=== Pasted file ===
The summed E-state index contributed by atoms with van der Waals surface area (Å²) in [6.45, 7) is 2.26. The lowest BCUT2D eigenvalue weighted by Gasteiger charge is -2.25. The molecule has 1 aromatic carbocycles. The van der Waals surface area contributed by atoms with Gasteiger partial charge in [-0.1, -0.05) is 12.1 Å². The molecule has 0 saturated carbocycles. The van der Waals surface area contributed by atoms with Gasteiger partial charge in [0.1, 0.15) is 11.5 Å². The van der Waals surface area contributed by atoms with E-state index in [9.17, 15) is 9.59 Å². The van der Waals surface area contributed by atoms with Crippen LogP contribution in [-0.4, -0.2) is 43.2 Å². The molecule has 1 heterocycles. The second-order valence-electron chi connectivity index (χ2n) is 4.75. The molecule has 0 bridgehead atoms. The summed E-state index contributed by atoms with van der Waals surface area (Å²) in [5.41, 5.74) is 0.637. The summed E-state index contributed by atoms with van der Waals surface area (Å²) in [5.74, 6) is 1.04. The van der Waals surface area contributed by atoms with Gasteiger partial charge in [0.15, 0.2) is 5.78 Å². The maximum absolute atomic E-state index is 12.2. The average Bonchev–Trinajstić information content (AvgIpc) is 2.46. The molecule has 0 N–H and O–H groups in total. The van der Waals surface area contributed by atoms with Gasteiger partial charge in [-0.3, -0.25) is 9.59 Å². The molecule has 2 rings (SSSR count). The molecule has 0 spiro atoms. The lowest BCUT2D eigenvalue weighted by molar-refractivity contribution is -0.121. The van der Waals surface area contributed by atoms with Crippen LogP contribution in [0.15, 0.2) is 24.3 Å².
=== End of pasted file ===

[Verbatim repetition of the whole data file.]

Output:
The summed E-state index contributed by atoms with van der Waals surface area (Å²) in [6.45, 7) is 2.26. The lowest BCUT2D eigenvalue weighted by Gasteiger charge is -2.25. The molecule has 1 aromatic carbocycles. The van der Waals surface area contributed by atoms with Gasteiger partial charge in [-0.1, -0.05) is 12.1 Å². The molecule has 0 saturated carbocycles. The van der Waals surface area contributed by atoms with Gasteiger partial charge in [0.1, 0.15) is 11.5 Å². The van der Waals surface area contributed by atoms with E-state index in [9.17, 15) is 9.59 Å². The van der Waals surface area contributed by atoms with Crippen LogP contribution in [-0.4, -0.2) is 43.2 Å². The molecule has 1 heterocycles. The second-order valence-electron chi connectivity index (χ2n) is 4.75. The molecule has 0 bridgehead atoms. The summed E-state index contributed by atoms with van der Waals surface area (Å²) in [5.41, 5.74) is 0.637. The summed E-state index contributed by atoms with van der Waals surface area (Å²) in [5.74, 6) is 1.04. The van der Waals surface area contributed by atoms with Gasteiger partial charge in [0.15, 0.2) is 5.78 Å². The maximum absolute atomic E-state index is 12.2. The average Bonchev–Trinajstić information content (AvgIpc) is 2.46. The molecule has 0 N–H and O–H groups in total. The van der Waals surface area contributed by atoms with Gasteiger partial charge in [-0.3, -0.25) is 9.59 Å². The molecule has 2 rings (SSSR count). The molecule has 0 spiro atoms. The lowest BCUT2D eigenvalue weighted by molar-refractivity contribution is -0.121. The van der Waals surface area contributed by atoms with Crippen LogP contribution in [0.15, 0.2) is 24.3 Å².